Comedian Jerry Seinfeld once said, “Cinnamon. It should be on tables in restaurants along with salt and pepper. Anytime someone says, “Oooh, this is so good- what is this?’ The answer invariably comes back, ‘cinnamon.’ Cinnamon. Again and again.” Indeed, one can’t go too wrong with cinnamon. It goes with everything from toast to apples, tea to coffee, rice pudding to noodle pudding. Even Pizza Hut can hardly deny the boost to their sales caused by the addition of cinnamon sticks to their dessert menu. And now cinnamon can add another feather in its cap. It’s good for you!
Source of Antioxidants
Cinnamon is full of antioxidants that protect against free radical damage and slow the process of aging. Researchers have found forty-one protective compounds in the spice, and that’s only to date!
The OTAC scale, used to measure antioxidant concentration ranks cinnamon a respectable number 7 in all herbs, spices, and foods and was the hands down antioxidant- concentration winner in the herbs and spices category, beating out rosemary, thyme and oregano.
The antioxidants in cinnamon also contribute to its anti -inflammatory effects, which can help decrease the risk of cancer, diminish decline of brain function, and heart disease. Research has revealed the presence of over seven kinds of flavanoid compounds in cinnamon, which are known for their ability in fighting disease -causing inflammation throughout the body. Because of its anti-inflammatory properties, cinnamon is also an effective source of pain relief, helping to soothe muscle soreness, allergic reactions, and PMS pains.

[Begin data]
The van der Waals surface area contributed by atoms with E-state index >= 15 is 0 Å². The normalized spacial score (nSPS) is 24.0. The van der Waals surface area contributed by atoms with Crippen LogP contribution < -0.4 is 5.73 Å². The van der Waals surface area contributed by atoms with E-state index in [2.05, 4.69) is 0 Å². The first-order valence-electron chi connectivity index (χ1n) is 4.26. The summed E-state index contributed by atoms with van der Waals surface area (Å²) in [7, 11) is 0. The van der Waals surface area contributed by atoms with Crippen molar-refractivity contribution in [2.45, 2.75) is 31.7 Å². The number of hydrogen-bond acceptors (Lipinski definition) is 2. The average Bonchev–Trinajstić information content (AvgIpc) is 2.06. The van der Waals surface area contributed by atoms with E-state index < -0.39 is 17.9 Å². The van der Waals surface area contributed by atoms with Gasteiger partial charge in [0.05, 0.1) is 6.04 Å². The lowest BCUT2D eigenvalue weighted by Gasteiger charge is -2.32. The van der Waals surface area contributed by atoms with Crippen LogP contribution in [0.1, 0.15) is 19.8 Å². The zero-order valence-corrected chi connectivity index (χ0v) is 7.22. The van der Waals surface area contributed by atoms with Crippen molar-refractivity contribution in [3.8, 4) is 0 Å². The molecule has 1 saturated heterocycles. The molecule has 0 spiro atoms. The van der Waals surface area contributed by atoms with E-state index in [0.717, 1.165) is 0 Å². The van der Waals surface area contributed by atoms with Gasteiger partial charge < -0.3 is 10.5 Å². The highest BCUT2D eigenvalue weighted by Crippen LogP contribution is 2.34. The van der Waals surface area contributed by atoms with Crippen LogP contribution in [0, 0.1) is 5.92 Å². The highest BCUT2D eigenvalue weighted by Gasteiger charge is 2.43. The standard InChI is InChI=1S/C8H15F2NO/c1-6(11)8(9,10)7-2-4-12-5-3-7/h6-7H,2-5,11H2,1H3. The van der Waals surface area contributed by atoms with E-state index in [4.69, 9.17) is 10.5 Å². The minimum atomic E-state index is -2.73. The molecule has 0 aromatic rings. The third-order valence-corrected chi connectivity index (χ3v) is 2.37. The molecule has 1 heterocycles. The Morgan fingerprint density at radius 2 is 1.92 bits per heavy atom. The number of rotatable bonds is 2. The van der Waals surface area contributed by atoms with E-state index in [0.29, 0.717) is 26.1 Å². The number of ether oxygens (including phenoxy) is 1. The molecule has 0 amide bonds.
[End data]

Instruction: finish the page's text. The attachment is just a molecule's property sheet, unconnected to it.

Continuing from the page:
Another health benefit of cinnamon is its ability to reduce cholesterol levels and high blood pressure, two of the most common factors for heart disease. Compounds in the spice can reduce LDL (bad) cholesterol while stabilizing HDL (good) cholesterol, promoting heart health.
Research also shows cinnamon boosts blood circulation and aids the body in its ability to repair tissue after it’s been damaged, including heart tissue.
Also an effective anti-diabetic, cinnamon can help lower levels of blood sugar and improve insulin sensitivity. This is because cinnamon is capable of blocking enzymes that allow the blood to absorb glucose, decreasing the amount of sugars that enter the bloodstream, which is especially beneficial to diabetics.
Prevents Cognitive Decline
Cinnamon protects cognitive function by activating proteins that protect brain cells from damage and reduces oxidative stress. Furthermore, its high concentration of antioxidants and anti-inflammatory compounds make it a candidate for possible therapeutic treatment in preventing age-related disease.
Lowers Risk of Cancer
You can also add the ability to lower cancer risk to this spice’s already impressive resume. Cinnamon protects against cell mutation, DNA damage and tumor growth, Studies show that is the compound cinnamaldehyde that is responsible for the inhibition of cancer growth and also the cause of apoptosis, the self-destruction of cancer cells.
Protects Against Bad Breath
Cinnamon Trident, anyone? Studies show cinnamon contains extracts that protect against bacteria that cause bad breath, cavities and tooth decay. Furthermore, the essential oils in cinnamon have proven more potent than any other known plant extracts. It can be used naturally as an anti-bacterial mouthwash and as a flavoring agent in chewing gum to remove oral bacteria.
What do your sprinkle your cinnamon on? Let us know your innovative ways of spicing things up!